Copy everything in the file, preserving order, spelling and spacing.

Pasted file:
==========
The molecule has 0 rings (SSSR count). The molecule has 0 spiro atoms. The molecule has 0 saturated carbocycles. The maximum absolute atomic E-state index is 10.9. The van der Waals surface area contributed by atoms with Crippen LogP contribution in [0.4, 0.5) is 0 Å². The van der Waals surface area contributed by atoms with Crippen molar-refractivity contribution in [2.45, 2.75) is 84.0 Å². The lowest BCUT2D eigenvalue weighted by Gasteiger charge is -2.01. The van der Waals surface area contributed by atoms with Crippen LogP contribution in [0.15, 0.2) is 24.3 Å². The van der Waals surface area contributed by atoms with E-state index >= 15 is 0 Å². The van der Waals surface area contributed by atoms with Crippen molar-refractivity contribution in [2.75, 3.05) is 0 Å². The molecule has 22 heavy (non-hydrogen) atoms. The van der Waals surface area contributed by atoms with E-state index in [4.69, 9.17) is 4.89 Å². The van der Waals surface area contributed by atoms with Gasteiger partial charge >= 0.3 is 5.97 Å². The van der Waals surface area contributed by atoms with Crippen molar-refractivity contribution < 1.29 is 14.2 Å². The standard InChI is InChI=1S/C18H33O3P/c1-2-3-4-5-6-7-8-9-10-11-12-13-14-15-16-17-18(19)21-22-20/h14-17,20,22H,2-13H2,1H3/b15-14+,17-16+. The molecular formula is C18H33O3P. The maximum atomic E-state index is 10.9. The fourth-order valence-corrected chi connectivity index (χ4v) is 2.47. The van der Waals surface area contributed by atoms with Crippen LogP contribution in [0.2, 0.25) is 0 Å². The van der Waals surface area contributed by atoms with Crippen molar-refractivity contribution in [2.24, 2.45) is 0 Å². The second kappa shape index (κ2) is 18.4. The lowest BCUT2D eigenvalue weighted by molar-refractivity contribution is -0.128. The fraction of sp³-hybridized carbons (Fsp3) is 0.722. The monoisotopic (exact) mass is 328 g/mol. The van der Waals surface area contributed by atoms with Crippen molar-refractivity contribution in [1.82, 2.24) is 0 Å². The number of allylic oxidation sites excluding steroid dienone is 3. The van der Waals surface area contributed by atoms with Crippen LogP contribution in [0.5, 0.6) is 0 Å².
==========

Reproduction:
The molecule has 0 rings (SSSR count). The molecule has 0 spiro atoms. The molecule has 0 saturated carbocycles. The maximum absolute atomic E-state index is 10.9. The van der Waals surface area contributed by atoms with Crippen LogP contribution in [0.4, 0.5) is 0 Å². The van der Waals surface area contributed by atoms with Crippen molar-refractivity contribution in [2.45, 2.75) is 84.0 Å². The lowest BCUT2D eigenvalue weighted by Gasteiger charge is -2.01. The van der Waals surface area contributed by atoms with Crippen LogP contribution in [0.15, 0.2) is 24.3 Å². The van der Waals surface area contributed by atoms with E-state index >= 15 is 0 Å². The van der Waals surface area contributed by atoms with Crippen molar-refractivity contribution in [2.75, 3.05) is 0 Å². The molecule has 22 heavy (non-hydrogen) atoms. The van der Waals surface area contributed by atoms with E-state index in [4.69, 9.17) is 4.89 Å². The van der Waals surface area contributed by atoms with Gasteiger partial charge >= 0.3 is 5.97 Å². The van der Waals surface area contributed by atoms with Crippen molar-refractivity contribution < 1.29 is 14.2 Å². The standard InChI is InChI=1S/C18H33O3P/c1-2-3-4-5-6-7-8-9-10-11-12-13-14-15-16-17-18(19)21-22-20/h14-17,20,22H,2-13H2,1H3/b15-14+,17-16+. The molecular formula is C18H33O3P. The maximum atomic E-state index is 10.9. The fourth-order valence-corrected chi connectivity index (χ4v) is 2.47. The van der Waals surface area contributed by atoms with Crippen LogP contribution in [0.2, 0.25) is 0 Å². The van der Waals surface area contributed by atoms with Crippen molar-refractivity contribution in [2.24, 2.45) is 0 Å². The second kappa shape index (κ2) is 18.4. The lowest BCUT2D eigenvalue weighted by molar-refractivity contribution is -0.128. The fraction of sp³-hybridized carbons (Fsp3) is 0.722. The monoisotopic (exact) mass is 328 g/mol. The van der Waals surface area contributed by atoms with Crippen molar-refractivity contribution in [1.82, 2.24) is 0 Å². The number of allylic oxidation sites excluding steroid dienone is 3. The van der Waals surface area contributed by atoms with Crippen LogP contribution in [0.5, 0.6) is 0 Å².